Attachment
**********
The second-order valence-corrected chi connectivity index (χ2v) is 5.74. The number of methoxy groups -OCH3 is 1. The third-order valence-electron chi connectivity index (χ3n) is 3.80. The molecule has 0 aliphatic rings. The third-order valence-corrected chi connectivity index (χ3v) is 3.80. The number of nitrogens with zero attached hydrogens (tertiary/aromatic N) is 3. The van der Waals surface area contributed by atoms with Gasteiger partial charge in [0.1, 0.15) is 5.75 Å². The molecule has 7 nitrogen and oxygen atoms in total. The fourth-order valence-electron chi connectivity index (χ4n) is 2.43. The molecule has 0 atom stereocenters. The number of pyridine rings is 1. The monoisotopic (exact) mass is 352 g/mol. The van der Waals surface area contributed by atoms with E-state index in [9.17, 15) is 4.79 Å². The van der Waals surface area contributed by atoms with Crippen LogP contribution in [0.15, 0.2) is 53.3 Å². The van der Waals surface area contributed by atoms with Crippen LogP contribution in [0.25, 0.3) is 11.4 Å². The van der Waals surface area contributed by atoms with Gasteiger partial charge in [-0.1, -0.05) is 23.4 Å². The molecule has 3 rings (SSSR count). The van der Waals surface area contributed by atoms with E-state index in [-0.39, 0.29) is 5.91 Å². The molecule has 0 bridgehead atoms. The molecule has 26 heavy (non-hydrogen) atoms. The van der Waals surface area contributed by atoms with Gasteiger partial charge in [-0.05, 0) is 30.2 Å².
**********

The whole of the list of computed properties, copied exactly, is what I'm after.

The second-order valence-corrected chi connectivity index (χ2v) is 5.74. The number of methoxy groups -OCH3 is 1. The third-order valence-electron chi connectivity index (χ3n) is 3.80. The molecule has 0 aliphatic rings. The third-order valence-corrected chi connectivity index (χ3v) is 3.80. The number of nitrogens with zero attached hydrogens (tertiary/aromatic N) is 3. The van der Waals surface area contributed by atoms with Gasteiger partial charge in [0.1, 0.15) is 5.75 Å². The molecule has 7 nitrogen and oxygen atoms in total. The fourth-order valence-electron chi connectivity index (χ4n) is 2.43. The molecule has 0 atom stereocenters. The number of pyridine rings is 1. The monoisotopic (exact) mass is 352 g/mol. The van der Waals surface area contributed by atoms with E-state index in [9.17, 15) is 4.79 Å². The van der Waals surface area contributed by atoms with Crippen LogP contribution in [0.15, 0.2) is 53.3 Å². The van der Waals surface area contributed by atoms with Crippen LogP contribution in [0.25, 0.3) is 11.4 Å². The van der Waals surface area contributed by atoms with Gasteiger partial charge in [-0.1, -0.05) is 23.4 Å². The molecule has 3 rings (SSSR count). The van der Waals surface area contributed by atoms with E-state index in [-0.39, 0.29) is 5.91 Å². The molecule has 0 bridgehead atoms. The molecule has 26 heavy (non-hydrogen) atoms. The van der Waals surface area contributed by atoms with Gasteiger partial charge in [-0.05, 0) is 30.2 Å².